How to Haul a Harley in the Bed of a Truck

by Russell Wood

Harley-Davidson motorcycles are fun to drive anywhere you want to be, but there comes a time when you need to move the bike without driving it. Maybe it broke down and you need to take it to the shop, or you want to load it up for a long distance trip. Either way, if you have to load it up into the bed of a truck, there's a safe way to do it that ensures that your bike and your truck will arrive at the destination safely.

Drop the tailgate on the truck and place the ramp onto the tailgate. With the help of your assistants, push the Harley up the ramp then slowly roll it forward until the front wheel is against the back wall of the bed. Have one assistant sit on the motorcycle and hold it in place for the next few steps.

Wrap a microfiber towel over one of the forks on the front of the bike on the fork that is closest to the driver's side. Connect one of the hooks on the ratcheting tie-down straps to a factory tie-down on the bed, then run the other hook to the fork and hook it around the microfiber towel so you don't scratch the fork. Hold the towel and hook in place with one hand and ratchet the tie-down into place. Don't tighten it all the way, just enough to have tension on the line while your assistant hold the handlebars to keep the wheel straight.

Repeat Step 2 on the passenger side of the truck with the right side of the motorcycle and tighten it down all the way. Once it's tight, go back to the other side and tighten down the other tie-down. The goal is to have very tight connections on the tie down and the wheel centered.

Wrap a microfiber towel around the rear driver's side frame of the motorcycle, right next to the axle and the wheel, and use the tie-down in the same manner as in the previous steps, ratcheting down the strap with one hook on the bed tie-down and another on the microfiber towel around the frame. Repeat this process on the other side then tighten down both straps until they're extremely tight.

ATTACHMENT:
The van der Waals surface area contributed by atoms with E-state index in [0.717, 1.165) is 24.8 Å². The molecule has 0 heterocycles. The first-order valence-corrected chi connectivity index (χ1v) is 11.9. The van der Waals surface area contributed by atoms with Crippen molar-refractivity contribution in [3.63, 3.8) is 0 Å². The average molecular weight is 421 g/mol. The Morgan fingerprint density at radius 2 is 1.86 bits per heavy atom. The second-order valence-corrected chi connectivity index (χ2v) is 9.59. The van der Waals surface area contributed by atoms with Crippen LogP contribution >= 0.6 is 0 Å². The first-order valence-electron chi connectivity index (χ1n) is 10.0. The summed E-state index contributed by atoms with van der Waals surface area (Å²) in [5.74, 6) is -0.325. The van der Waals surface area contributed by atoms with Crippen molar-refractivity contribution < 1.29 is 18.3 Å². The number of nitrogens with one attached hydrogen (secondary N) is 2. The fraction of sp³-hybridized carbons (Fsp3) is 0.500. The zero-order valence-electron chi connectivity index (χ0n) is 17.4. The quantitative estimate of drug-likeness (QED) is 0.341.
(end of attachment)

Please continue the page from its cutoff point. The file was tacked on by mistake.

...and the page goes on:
Have your assistant get off of the motorcycle then push the bed side to side to make sure the motorcycle doesn't move. Drive around the block at a slow speed, and watch the bike to make sure it doesn't lean one way or another. Come back and tighten down the straps again if necessary.


  • check The key is to make your Harley and the bed of the truck one unit so when the bike moves, so does the truck and vice versa. Make sure those tie-downs are 100 percent secure before you go on the road; and if you have any doubt, add more straps to other stable points, using a microfiber towel to protect the paint.

Items you will need

About the Author

Russell Wood is a writer and photographer who attended Arizona State University. He has been building custom cars and trucks since 1994, including several cover vehicles. In 2000 Wood started a career as a writer, and since then he has dedicated his business to writing and photographing cars and trucks, as well as helping people learn more about how vehicles work.

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